Lake Como: Resort has grown fond of its most famous resident
June 12, 2007
It’s not as if we were actively looking for him. Really, we weren’t. But a visit to the northern Italy’s gorgeous resort area of Lake Como naturally brings thoughts of one George Clooney.
Some years ago he bought a small house on the lake shore. Now he passes a few months each year relaxing there while counting his money and avoiding curious onlookers.
The American movie star/political activist/magazine cover boy/all-around decent guy is not the first person to decide on a home on Lake Como. Its shores are jammed with voluptuous villas, elegant estates and huge houses. For hundreds of years, Italy’s "old money," mostly from the financial capital of nearby Milan, has invested in Como luxury. Clooney is just the most recent and most famous resident.
Locals are not unhappy with their well-known neighbor. If conversations with restaurant managers, wine merchants, ferry boat drivers and grocery store clerks are any indication, Clooney is welcome wherever he goes.
"Yes, he comes here all the time," said the owner of the Internet Wine & Tasting Bar in Bellagio, a popular resort on the lake (it’s on Salita Plinio). "He sits right there with his baseball hat on and greets everyone."
Right. Mind you, it is a nice place. It offers a passable selection of wine from all over Italy, a simple buffet of snacks and a high-speed Internet connection (everything a hungry, thirsty geek wants), but my guess is that the chance of running into Clooney sitting there updating his MySpace profile is pretty slim.
Besides, Clooney would be better off stopping at the Aperitivo Et Al wine bar, just two blocks away on Salita Serbelloni (www.bellagio.co.nz/aperitivo). The food is better and the wine list more interesting. Here a tasting of three generously poured local wines (one Franciacorta — the champagne of Italy — plus one white, and one red) will set him back 12 euros (about $19). After the tasting, he could grab an excellent pizza at La Grotta Pizzeria on Salita Cernaia.
Bellagio nestles comfortably at the fork of Lake Como, an ideal location for visitors. The body of water resembles an upside down letter "Y" and has more than 120 miles of lake shore.
Clooney’s house is in Laglio, on the western shore of the lake. (Laglio translates to "the garlic." Maybe he really likes Italian food.) Getting from there to Bellagio and the Internet Wine & Tasting Bar would be the first hurdle for Clooney. He, like most visitors and new residents, probably would cross the lake using the ferry, since driving there would be a challenge accepted only by those who knew the way. The roads around the lake are narrow, winding, busy and beautiful. They would offer great rides for Clooney on one of his motorcycles, but to get all the way around the lake would take him hours.
Reading the ferry schedule might be a problem, unless he knows the difference between "battello," "autotraghetto" and "servizio rapido." As it turns out, almost everyone in Bellagio speaks English, maybe to assist Clooney, who, as he points out in interviews, is still learning Italian. In any case, the ticket office and the tourist office (which are right next to each other) are a big help.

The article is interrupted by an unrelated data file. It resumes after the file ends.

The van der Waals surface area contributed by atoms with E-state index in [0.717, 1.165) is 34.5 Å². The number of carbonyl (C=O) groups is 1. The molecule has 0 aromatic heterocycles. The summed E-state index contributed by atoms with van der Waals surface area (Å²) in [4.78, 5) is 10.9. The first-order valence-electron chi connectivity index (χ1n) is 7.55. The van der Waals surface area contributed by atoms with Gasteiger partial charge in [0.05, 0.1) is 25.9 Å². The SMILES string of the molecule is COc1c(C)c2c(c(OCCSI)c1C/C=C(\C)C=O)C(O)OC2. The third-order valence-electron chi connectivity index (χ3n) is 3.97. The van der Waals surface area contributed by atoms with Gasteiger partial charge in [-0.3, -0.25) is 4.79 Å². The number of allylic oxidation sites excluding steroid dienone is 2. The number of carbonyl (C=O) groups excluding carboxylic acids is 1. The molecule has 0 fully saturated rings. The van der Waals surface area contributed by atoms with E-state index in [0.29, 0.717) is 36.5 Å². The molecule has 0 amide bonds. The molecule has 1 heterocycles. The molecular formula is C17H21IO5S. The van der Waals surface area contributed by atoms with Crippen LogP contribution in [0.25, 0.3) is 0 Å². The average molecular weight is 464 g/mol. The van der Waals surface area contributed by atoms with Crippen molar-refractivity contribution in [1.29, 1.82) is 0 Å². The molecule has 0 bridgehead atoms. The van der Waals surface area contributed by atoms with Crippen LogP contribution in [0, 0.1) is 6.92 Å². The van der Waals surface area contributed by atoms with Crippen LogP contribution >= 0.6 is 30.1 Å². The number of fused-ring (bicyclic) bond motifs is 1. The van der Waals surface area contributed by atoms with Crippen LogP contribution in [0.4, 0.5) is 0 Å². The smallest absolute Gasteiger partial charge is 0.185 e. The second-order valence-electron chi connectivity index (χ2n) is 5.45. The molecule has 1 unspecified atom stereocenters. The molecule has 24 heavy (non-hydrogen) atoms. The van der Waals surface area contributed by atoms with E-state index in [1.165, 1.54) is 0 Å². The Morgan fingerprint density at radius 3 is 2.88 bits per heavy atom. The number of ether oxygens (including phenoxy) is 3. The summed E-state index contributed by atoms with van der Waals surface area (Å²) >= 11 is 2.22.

Traveling by ferry is the most efficient. The principal stops of Menaggio, Bellagio, Como and Varenna are reached by all three types of service (battello is for passengers only, autotraghetto carries cars and tour buses, servizio rapido is a hydrofoil that is, well, faster).
Each town has its own special flair: Bellagio is the most heavily touristed, Como has the most working-class feel, and Menaggio oozes quaint and has fine bars and restaurants.
Using the ferry is also the best way to see Clooney’s house, along with the two thousand or so other impressive structures along the shore. The ferry charges 3 euros for a one-way ticket, and up to 23 euros for an all-day pass. Of course, prices go up for high season – which seems to coincide with Clooney’s visits.
On the days when Clooney prefers slower pursuits, the area teems with nature walks that vary from 90-minute strolls through villages to six-hour mountain hikes. He could pick up a map at the tourist office for details. Or he could contact the Cavalcalario Outdoor Club (telephone 0339-530-8138) to arrange horseback rides, mountain-bike excursions, paraglide rides or to rent a sail boat.
If shopping is on his mind, the town of Como and surrounding area produce 80 percent of Europe’s silk and has been doing so since the 14th century, when silkworms were imported here. Each town brims with boutiques and shops selling fine quality silk products (ties, scarves, shirts, etc.) at surprisingly reasonable prices. Certainly his friends Mr. Pitt and Ms. Jolie would enjoy a nice silk scarf.
Of course, if he prefers, he also could sit comfortably on the terrace of his small house and watch ferry boats filled with tourists enjoying the peaceful paradise that is Lake Como — and taking photos of his home.
Jim Sajo is a freelance writer who lives in northern Italy.